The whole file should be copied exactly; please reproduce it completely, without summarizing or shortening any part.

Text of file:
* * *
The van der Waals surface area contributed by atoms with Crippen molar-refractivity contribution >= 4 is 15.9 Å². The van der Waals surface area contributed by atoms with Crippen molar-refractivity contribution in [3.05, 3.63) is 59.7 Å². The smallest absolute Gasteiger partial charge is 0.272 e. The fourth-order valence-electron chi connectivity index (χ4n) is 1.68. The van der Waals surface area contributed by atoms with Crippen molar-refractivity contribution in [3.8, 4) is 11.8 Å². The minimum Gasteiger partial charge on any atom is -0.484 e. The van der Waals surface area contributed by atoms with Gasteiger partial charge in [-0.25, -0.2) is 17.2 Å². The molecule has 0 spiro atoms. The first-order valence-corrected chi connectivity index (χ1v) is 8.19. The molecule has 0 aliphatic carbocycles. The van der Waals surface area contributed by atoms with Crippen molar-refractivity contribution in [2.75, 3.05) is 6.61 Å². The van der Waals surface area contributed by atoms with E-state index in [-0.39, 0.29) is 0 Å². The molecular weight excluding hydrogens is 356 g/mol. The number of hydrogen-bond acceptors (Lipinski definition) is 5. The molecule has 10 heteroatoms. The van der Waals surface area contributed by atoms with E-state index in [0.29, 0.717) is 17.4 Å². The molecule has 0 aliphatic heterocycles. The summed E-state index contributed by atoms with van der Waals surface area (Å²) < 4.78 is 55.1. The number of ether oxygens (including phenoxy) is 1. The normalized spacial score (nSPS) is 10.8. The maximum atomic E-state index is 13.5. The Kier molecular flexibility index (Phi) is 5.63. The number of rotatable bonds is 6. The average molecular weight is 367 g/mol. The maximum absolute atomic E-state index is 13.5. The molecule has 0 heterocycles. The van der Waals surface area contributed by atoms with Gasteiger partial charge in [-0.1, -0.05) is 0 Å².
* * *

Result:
The van der Waals surface area contributed by atoms with Crippen molar-refractivity contribution >= 4 is 15.9 Å². The van der Waals surface area contributed by atoms with Crippen molar-refractivity contribution in [3.05, 3.63) is 59.7 Å². The smallest absolute Gasteiger partial charge is 0.272 e. The fourth-order valence-electron chi connectivity index (χ4n) is 1.68. The van der Waals surface area contributed by atoms with Crippen molar-refractivity contribution in [3.8, 4) is 11.8 Å². The minimum Gasteiger partial charge on any atom is -0.484 e. The van der Waals surface area contributed by atoms with Gasteiger partial charge in [-0.25, -0.2) is 17.2 Å². The molecule has 0 spiro atoms. The first-order valence-corrected chi connectivity index (χ1v) is 8.19. The molecule has 0 aliphatic carbocycles. The van der Waals surface area contributed by atoms with Crippen molar-refractivity contribution in [2.75, 3.05) is 6.61 Å². The van der Waals surface area contributed by atoms with E-state index in [-0.39, 0.29) is 0 Å². The molecular weight excluding hydrogens is 356 g/mol. The number of hydrogen-bond acceptors (Lipinski definition) is 5. The molecule has 10 heteroatoms. The van der Waals surface area contributed by atoms with E-state index in [0.29, 0.717) is 17.4 Å². The molecule has 0 aliphatic heterocycles. The summed E-state index contributed by atoms with van der Waals surface area (Å²) < 4.78 is 55.1. The number of ether oxygens (including phenoxy) is 1. The normalized spacial score (nSPS) is 10.8. The maximum atomic E-state index is 13.5. The Kier molecular flexibility index (Phi) is 5.63. The number of rotatable bonds is 6. The average molecular weight is 367 g/mol. The maximum absolute atomic E-state index is 13.5. The molecule has 0 heterocycles. The van der Waals surface area contributed by atoms with Gasteiger partial charge in [-0.1, -0.05) is 0 Å².